What Kate Spade Can Teach You About Acting

You know that horrible dream when you’re trying to make an emergency phone call but you keep hitting the wrong numbers? Or the one when you arrive at a posh wedding or high school reunion and realize you forgot to shower and are still in your sweaty workout clothes?

Frustrating, right?

It’s a bit how I felt after I drove to my first audition in LA only to find out, after the fact, that they decided to go non-union.

Luckily, there was a HUGE bright side to my 14-hour drive.


But not just any podcast. I listened to NPR’s  “How I Built This” which tells the stories of the entrepreneurs and innovators behind brands like Drybar, Spanx, Chuck E. Cheese, LaraBar, Atari and Kate Spade.

There were thru lines to acting in every one of them that excited me as much as when I find a surprise bar of chocolate in my cupboard.

Because, as an actor, you’re an entrepreneur, too: You’re building a career!

Here are my biggest takeaways.


All of the innovators started with a good idea or at least a glimmer of one.  Often, their idea was for a need they had themselves, but couldn’t find in the existing marketplace.

Just like you.

You had a good idea to follow your dreams to become an actor.

And I know you have a lot of people who don’t get this ‘acting thing’ you’re doing.

Or maybe you haven’t made the jump yet because you think it sounds cocky to claim you want to be an actor.   People might think ‘What makes you so special?” right?

Or maybe… that voice is actually yours.  And it’s called fear.

Even Kate Spade admits she often broke down, sobbing “Who am I to think I can start my own company?”

You may be thinking the same thing.

Who are you?  I’ll tell you who you are. You’re someone who has a dream and who isn’t going to let anyone stop you from going for it.

And if you fail or decide to take a different path at some point, no one (especially you) can say you didn’t try.


Before being “Kate Spade”, Kate Brosnahan was a accessories editor at Mademoiselle magazine and obviously knew the fashion industry well.  So when she decided to make her own handbags, she knew exactly what she didn’t want to do.

She didn’t want to be like anyone else which meant turning the classic brown and black leather handbag industry on its head.

You want to stand out, too, but it’s hard to know exactly how to differentiate yourself.

Guess what?

You don’t actually have to DO anything.  You just have to be YOU.

You need to know exactly what makes you tick and why you make the decisions you do.

I believe it’s all about knowing your strengths so that you’re confident in what sets you apart and how those qualities make you unique and unstoppable.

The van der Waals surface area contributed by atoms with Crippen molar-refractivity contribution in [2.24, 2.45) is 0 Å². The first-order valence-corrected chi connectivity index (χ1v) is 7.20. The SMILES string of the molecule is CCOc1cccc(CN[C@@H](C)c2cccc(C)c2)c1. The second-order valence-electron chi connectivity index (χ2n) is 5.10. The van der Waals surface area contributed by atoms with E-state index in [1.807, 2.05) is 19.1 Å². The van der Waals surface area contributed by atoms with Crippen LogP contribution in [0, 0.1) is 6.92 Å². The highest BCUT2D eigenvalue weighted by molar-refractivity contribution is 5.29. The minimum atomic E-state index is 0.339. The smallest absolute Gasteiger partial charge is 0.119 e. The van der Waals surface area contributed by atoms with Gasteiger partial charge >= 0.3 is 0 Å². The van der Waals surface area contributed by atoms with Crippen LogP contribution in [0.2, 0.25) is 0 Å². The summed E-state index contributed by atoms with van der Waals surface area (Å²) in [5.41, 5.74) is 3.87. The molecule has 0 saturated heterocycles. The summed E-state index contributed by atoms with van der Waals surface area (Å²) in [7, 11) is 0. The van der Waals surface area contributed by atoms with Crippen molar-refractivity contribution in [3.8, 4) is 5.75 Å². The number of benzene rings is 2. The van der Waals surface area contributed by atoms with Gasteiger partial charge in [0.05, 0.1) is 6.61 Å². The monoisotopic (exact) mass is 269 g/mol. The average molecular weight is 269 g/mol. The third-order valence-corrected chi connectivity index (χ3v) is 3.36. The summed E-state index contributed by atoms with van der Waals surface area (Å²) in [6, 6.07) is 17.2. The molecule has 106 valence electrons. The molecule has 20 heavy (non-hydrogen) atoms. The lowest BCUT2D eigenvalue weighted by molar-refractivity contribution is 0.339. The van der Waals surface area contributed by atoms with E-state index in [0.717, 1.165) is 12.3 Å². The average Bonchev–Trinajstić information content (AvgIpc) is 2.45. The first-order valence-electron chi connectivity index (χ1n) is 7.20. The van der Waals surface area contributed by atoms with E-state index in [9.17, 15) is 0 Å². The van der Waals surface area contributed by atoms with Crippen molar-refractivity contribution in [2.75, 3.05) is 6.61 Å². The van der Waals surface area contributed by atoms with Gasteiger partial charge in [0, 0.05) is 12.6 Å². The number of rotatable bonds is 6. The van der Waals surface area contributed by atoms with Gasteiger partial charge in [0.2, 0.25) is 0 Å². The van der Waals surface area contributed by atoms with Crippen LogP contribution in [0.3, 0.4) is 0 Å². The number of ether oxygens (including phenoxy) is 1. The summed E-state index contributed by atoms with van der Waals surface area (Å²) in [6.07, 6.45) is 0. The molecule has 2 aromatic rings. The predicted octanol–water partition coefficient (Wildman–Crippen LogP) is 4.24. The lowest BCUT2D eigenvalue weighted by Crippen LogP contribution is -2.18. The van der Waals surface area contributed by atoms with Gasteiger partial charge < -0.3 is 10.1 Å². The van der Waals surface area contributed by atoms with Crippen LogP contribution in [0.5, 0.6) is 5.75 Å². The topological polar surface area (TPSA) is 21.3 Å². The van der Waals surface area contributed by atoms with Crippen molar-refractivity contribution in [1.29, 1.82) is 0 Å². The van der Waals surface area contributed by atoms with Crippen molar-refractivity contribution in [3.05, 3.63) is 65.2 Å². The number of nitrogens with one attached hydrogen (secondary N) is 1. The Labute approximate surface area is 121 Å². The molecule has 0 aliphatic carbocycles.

Leaning into those strengths will be integral to your success.


This industry is tough, I know.  But you’re going for it anyway.  And you’ll continue to keep at it even when you’re not booking as much as you’d like.

Sara Blakeley of Spanx couldn’t find a manufacturer willing to help her.  Someone finally took a chance on her because he was impressed by Sara’s tenacity and excitement for her product.

Nolan Bushnell of Atari knew he could only realistically create 50k Atari consoles for his first Sears order.  But in a burst of confidence, Bushnell told the Sears representative he could produce 75 consoles, and the rep gave him an order for 150k.

And Bushnell rose to the occasion and delivered.

Kate Spade couldn’t find any fabric in small enough quantities to make her first handbag, but finally found a seller of burlap in the yellow pages.

It was a move of desperation, but that fabric was exactly what got everyone’s attention.


Failing doesn’t mean not booking.

Failing means not trying.

If you don’t try, you’ve automatically “failed”, so what’s the worst that can happen?

Sara Blakely took two years to get someone to believe in her. She also said, “It’s important to be willing to make mistakes. The worst thing that can happen is you become memorable.”



Lara Merriken says,  “It was actually great that people questioned me and wondered why I was doing what I was doing… it made me dig in more and recognize that I really did want to do it, that I didn’t need to get approval from anybody… I had found something that was important to me, and I just could not be stopped.”

JK Rowling took Harry Potter and the Sorcerer’s Stone to 12 publishers before one took a chance on her.

And even after Kate Spade’s sales were doubling and tripling, Kate and her husband, Andy, considered shutting it all down. They still weren’t sure the business was going to work and they had tons of debt.  But as Andy said about the business at that time,”…I had to believe in it.”

If you don’t believe in yourself, who will?

Keep going, despite the odds.

And don’t let anyone steal your dream.

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Written by Heather Hiatt

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